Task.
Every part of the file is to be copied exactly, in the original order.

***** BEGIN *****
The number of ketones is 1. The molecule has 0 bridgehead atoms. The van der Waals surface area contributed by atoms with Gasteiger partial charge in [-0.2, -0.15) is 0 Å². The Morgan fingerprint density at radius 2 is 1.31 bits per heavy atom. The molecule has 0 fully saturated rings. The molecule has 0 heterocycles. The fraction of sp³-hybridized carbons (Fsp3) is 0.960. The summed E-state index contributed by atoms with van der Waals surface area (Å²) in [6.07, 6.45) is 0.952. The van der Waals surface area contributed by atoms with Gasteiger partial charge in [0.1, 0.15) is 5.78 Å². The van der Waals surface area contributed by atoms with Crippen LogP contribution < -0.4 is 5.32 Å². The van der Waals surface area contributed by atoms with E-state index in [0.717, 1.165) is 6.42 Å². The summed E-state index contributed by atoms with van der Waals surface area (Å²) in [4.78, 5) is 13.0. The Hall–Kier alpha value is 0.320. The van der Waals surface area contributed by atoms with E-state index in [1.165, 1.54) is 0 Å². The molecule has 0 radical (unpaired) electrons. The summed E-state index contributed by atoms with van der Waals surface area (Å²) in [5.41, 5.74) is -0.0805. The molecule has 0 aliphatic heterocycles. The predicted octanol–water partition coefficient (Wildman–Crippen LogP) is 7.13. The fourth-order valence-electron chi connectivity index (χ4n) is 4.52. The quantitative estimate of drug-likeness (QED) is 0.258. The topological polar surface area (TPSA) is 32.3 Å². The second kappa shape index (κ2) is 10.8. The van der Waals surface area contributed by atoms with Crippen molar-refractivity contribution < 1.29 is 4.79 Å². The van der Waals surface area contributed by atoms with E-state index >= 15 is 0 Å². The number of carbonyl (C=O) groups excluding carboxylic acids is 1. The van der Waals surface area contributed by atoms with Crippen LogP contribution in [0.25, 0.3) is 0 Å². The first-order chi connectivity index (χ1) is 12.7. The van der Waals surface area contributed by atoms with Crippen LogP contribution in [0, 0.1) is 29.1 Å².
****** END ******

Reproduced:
The number of ketones is 1. The molecule has 0 bridgehead atoms. The van der Waals surface area contributed by atoms with Gasteiger partial charge in [-0.2, -0.15) is 0 Å². The Morgan fingerprint density at radius 2 is 1.31 bits per heavy atom. The molecule has 0 fully saturated rings. The molecule has 0 heterocycles. The fraction of sp³-hybridized carbons (Fsp3) is 0.960. The summed E-state index contributed by atoms with van der Waals surface area (Å²) in [6.07, 6.45) is 0.952. The van der Waals surface area contributed by atoms with Gasteiger partial charge in [0.1, 0.15) is 5.78 Å². The van der Waals surface area contributed by atoms with Crippen LogP contribution < -0.4 is 5.32 Å². The van der Waals surface area contributed by atoms with E-state index in [0.717, 1.165) is 6.42 Å². The summed E-state index contributed by atoms with van der Waals surface area (Å²) in [4.78, 5) is 13.0. The Hall–Kier alpha value is 0.320. The van der Waals surface area contributed by atoms with E-state index in [1.165, 1.54) is 0 Å². The molecule has 0 radical (unpaired) electrons. The summed E-state index contributed by atoms with van der Waals surface area (Å²) in [5.41, 5.74) is -0.0805. The molecule has 0 aliphatic heterocycles. The predicted octanol–water partition coefficient (Wildman–Crippen LogP) is 7.13. The fourth-order valence-electron chi connectivity index (χ4n) is 4.52. The quantitative estimate of drug-likeness (QED) is 0.258. The topological polar surface area (TPSA) is 32.3 Å². The second kappa shape index (κ2) is 10.8. The van der Waals surface area contributed by atoms with Crippen molar-refractivity contribution < 1.29 is 4.79 Å². The van der Waals surface area contributed by atoms with E-state index >= 15 is 0 Å². The number of carbonyl (C=O) groups excluding carboxylic acids is 1. The van der Waals surface area contributed by atoms with Crippen LogP contribution in [0.25, 0.3) is 0 Å². The first-order chi connectivity index (χ1) is 12.7. The van der Waals surface area contributed by atoms with Crippen LogP contribution in [0, 0.1) is 29.1 Å².